EXPO Chicago 2012 Booth 407
Special exhibition with artists and artworks directly connected to the city of Chicago Galerie Gmurzynska is pleased to announce its participation in EXPO Chicago 2012. Commemorating its participation for the inaugural edition of the fair, the gallery will present an exhibition of masterpieces by the most prominent artists of the 20th century, each with a direct connection to Chicago. Many of the works on view have a relationship with the city’s legendary collectors, museum exhibitions and are directly related to major works on view currently and in the collections of the city’s most important public museums.
Robert Indiana attended the School of the Art Institute of Chicago from 1949 until 1953, along with Claes Oldenburg. Chicago would become one of the most important and formative locations for him. Indiana has said that his ties to Chicago run deep. He did an iconic series entitled, Decade: Autopotraits, of symbolic self-portraits. One of these works with the title Decade: Autoportrait 1961, 1977, was dedicated to the city of Chicago (in the collection of the McNay Art Museum in San Antonio, Texas) because in Indiana’s words, “it was an important city in my life,” one that would have a profound influence on him. In 1995 he was exhibited alongside works by Marsden Hartley at the Terra Museum of Art in an exhibition titled Dictated by Life: Marsden Hartley’s German paintings and Robert Indiana’s Hartley Elegies.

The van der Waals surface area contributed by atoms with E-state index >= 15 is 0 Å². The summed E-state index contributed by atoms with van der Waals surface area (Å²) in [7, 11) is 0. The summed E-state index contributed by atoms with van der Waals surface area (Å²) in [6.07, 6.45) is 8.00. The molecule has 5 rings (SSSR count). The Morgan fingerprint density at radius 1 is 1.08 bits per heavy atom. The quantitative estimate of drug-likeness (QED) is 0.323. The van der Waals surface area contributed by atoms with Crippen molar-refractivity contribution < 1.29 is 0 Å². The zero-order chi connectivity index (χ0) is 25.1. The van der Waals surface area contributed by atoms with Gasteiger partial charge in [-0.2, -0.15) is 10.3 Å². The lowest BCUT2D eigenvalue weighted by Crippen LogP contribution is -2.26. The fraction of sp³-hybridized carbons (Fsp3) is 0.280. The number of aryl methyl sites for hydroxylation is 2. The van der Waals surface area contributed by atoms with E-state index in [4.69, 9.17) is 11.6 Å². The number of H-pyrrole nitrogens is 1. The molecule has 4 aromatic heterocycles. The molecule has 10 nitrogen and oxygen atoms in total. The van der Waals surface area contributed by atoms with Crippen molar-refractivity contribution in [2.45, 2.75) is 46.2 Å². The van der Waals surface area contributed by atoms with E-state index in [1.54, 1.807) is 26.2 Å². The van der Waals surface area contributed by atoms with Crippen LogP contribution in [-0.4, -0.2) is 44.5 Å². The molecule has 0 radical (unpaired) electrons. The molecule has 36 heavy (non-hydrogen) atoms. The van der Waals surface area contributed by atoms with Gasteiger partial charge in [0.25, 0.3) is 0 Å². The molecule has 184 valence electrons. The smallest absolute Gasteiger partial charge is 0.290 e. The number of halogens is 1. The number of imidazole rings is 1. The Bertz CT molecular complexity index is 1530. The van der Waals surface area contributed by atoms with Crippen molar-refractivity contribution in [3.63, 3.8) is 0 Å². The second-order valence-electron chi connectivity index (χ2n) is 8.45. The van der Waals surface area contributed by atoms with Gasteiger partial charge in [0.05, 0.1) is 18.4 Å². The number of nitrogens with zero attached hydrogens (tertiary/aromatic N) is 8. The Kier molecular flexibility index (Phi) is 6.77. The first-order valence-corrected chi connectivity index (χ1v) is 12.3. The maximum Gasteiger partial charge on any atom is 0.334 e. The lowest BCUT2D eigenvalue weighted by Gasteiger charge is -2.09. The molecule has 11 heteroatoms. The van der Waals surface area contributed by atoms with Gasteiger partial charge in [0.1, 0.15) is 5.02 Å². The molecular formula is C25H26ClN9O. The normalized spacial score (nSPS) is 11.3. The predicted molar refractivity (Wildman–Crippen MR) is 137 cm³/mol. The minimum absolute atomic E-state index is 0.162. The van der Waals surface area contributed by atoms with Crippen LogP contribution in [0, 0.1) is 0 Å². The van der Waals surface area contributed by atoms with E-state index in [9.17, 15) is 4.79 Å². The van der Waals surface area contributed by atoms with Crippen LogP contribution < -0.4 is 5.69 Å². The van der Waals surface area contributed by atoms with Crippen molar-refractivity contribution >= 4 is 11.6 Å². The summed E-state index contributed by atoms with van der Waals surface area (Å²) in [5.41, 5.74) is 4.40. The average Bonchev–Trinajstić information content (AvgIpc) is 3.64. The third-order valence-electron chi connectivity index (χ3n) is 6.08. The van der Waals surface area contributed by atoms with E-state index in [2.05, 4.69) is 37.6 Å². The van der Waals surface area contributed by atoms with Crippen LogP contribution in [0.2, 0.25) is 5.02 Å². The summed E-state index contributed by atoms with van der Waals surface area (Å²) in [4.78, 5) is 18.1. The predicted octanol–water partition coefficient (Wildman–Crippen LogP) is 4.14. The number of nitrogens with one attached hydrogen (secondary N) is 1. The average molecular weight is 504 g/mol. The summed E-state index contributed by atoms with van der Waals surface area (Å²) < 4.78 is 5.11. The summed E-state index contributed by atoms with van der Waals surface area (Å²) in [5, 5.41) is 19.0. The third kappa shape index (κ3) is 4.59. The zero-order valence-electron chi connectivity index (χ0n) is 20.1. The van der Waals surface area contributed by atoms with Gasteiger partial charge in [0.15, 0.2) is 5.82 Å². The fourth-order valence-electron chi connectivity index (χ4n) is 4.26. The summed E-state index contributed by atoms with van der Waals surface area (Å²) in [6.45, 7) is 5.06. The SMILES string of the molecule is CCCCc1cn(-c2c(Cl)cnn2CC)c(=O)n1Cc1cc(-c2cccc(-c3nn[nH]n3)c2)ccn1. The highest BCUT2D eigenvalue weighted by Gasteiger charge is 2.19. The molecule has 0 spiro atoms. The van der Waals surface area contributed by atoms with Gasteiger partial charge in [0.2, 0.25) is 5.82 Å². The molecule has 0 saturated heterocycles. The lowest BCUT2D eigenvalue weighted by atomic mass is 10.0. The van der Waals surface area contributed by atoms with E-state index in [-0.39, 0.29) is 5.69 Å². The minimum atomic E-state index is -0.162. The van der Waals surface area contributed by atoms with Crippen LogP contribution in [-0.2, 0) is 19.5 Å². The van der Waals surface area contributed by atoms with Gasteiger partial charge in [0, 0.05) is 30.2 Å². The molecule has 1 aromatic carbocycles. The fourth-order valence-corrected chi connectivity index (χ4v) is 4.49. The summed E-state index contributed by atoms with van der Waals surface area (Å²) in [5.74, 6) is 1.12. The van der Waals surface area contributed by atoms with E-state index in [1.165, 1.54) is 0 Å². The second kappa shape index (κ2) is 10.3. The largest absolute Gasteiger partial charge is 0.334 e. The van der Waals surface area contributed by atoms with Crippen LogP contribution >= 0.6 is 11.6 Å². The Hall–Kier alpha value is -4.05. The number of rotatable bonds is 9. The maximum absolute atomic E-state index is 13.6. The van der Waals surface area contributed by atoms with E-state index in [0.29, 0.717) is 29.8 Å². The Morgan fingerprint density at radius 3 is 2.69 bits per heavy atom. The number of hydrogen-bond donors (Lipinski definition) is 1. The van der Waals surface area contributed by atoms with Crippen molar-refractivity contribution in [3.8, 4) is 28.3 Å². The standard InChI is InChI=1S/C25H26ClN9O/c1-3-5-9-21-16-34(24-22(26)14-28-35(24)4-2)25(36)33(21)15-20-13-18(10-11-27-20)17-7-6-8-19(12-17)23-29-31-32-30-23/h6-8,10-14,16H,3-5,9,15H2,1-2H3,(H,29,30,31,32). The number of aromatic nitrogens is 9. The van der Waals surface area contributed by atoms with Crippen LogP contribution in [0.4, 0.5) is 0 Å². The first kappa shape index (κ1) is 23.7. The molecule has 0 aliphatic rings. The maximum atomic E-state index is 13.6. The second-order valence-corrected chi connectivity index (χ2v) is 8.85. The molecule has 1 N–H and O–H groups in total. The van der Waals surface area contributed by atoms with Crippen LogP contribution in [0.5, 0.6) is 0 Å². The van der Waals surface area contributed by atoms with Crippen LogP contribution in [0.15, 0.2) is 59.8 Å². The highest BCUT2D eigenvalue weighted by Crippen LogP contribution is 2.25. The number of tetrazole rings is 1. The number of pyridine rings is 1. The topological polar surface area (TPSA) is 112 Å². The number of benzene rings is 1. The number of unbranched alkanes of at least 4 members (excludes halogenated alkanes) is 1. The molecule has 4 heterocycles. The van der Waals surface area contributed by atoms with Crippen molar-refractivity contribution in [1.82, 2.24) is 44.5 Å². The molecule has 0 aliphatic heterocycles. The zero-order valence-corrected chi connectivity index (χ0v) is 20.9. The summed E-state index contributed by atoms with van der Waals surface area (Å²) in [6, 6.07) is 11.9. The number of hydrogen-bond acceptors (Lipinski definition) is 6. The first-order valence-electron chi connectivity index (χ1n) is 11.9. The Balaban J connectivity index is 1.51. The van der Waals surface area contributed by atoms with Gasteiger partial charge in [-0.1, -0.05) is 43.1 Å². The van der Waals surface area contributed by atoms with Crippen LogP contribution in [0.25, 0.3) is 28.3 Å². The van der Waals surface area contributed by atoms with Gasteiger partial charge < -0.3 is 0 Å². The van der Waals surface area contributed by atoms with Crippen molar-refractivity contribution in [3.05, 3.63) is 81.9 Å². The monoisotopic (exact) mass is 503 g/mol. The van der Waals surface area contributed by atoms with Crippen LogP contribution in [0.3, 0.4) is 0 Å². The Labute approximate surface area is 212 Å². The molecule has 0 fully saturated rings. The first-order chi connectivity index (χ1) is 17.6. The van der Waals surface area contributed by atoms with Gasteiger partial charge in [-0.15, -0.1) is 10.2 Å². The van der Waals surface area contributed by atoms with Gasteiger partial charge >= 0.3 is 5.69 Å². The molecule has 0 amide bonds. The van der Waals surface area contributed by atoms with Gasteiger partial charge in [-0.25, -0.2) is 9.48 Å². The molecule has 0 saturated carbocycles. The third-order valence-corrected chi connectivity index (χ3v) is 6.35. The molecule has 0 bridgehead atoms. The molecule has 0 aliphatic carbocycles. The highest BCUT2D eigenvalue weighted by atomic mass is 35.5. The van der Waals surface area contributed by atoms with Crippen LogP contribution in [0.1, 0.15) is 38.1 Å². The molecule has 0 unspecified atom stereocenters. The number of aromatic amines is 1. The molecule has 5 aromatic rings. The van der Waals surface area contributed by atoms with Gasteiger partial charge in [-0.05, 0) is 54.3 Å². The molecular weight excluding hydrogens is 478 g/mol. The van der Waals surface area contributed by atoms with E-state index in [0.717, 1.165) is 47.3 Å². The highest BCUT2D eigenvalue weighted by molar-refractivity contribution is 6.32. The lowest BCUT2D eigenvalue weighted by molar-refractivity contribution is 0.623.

The Australian, Robert Klippel, one of the most important sculptors of the 20th century, had strong connections with the Midwest, having taught at the Minneapolis Institute of Art for several years, where he formed intense creative friendships with Christo and Roberto Matta. Klippel refused to exhibit his work outside Australia after a shipment for an important American exhibition of his was damaged at sea. Galerie Gmurzynska’s presentation of important works from throughout his life, including an extremely rare grouping of unique sculptures made from solid gold, marks the return of his work to this region.
Lam had a very close relationship with several of the most important Chicago collectors including Edwin and Lindy Bergman and Joseph and Jory Shapiro, each of whom owned several pieces of his that were subsequently included in exhibitions, and eventually donated to, the Art Institute of Chicago and the Museum of Contemporary Art. His ties to the city run deep, even spending his honeymoon with Lou Laurin Lam in Chicago. He was first exhibited here in 1944 at the Arts Club of Chicago in a solo show of works from the collection of the Chicago architect, Samuel A. Marx. Since then he has been included in almost twenty exhibitions at Chicago museums during every decade of his life. His works are in the collections of both the Art Institute and the Museum of Contemporary Art, with major works currently on view.
Les plongeurs rouges (Étude pour les Saltimbanques) (Red Divers, Study for the Saltimbanques),1943, is from the same series as Les plongeurs sur fond jaune (Divers on a yellow background), 1941, in the collection of the Art Institute of Chicago, currently on view at the museum.